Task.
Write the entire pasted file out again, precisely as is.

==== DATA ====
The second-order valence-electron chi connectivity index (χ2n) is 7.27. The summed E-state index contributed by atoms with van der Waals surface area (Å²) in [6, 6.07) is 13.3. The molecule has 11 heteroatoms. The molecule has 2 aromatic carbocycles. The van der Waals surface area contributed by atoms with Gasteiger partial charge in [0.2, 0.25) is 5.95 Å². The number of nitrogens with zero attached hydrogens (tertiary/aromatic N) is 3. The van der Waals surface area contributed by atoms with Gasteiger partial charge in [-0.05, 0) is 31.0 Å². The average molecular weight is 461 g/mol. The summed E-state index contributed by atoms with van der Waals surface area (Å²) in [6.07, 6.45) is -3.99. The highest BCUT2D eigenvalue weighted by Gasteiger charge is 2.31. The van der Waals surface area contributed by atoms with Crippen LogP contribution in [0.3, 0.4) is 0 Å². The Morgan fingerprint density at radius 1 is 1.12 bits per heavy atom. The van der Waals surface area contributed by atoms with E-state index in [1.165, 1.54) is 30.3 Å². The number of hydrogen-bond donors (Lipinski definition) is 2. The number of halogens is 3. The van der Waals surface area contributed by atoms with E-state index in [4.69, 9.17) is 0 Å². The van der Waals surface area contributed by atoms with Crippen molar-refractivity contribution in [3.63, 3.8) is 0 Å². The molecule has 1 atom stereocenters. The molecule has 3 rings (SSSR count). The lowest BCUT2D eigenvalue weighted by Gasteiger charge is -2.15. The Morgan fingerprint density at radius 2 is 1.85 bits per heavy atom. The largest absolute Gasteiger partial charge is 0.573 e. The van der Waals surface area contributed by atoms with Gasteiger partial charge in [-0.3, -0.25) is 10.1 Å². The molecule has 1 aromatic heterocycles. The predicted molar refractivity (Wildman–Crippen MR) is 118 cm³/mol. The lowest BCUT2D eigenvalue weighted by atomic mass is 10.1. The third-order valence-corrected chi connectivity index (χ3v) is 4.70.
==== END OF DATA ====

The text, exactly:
The second-order valence-electron chi connectivity index (χ2n) is 7.27. The summed E-state index contributed by atoms with van der Waals surface area (Å²) in [6, 6.07) is 13.3. The molecule has 11 heteroatoms. The molecule has 2 aromatic carbocycles. The van der Waals surface area contributed by atoms with Gasteiger partial charge in [0.2, 0.25) is 5.95 Å². The number of nitrogens with zero attached hydrogens (tertiary/aromatic N) is 3. The van der Waals surface area contributed by atoms with Gasteiger partial charge in [-0.05, 0) is 31.0 Å². The average molecular weight is 461 g/mol. The summed E-state index contributed by atoms with van der Waals surface area (Å²) in [6.07, 6.45) is -3.99. The highest BCUT2D eigenvalue weighted by Gasteiger charge is 2.31. The van der Waals surface area contributed by atoms with Crippen LogP contribution in [0.3, 0.4) is 0 Å². The Morgan fingerprint density at radius 1 is 1.12 bits per heavy atom. The van der Waals surface area contributed by atoms with E-state index in [1.165, 1.54) is 30.3 Å². The number of hydrogen-bond donors (Lipinski definition) is 2. The number of halogens is 3. The van der Waals surface area contributed by atoms with E-state index in [4.69, 9.17) is 0 Å². The van der Waals surface area contributed by atoms with Crippen molar-refractivity contribution in [3.63, 3.8) is 0 Å². The molecule has 1 atom stereocenters. The molecule has 3 rings (SSSR count). The lowest BCUT2D eigenvalue weighted by Gasteiger charge is -2.15. The Morgan fingerprint density at radius 2 is 1.85 bits per heavy atom. The largest absolute Gasteiger partial charge is 0.573 e. The van der Waals surface area contributed by atoms with Gasteiger partial charge in [-0.3, -0.25) is 10.1 Å². The molecule has 1 aromatic heterocycles. The predicted molar refractivity (Wildman–Crippen MR) is 118 cm³/mol. The lowest BCUT2D eigenvalue weighted by atomic mass is 10.1. The third-order valence-corrected chi connectivity index (χ3v) is 4.70.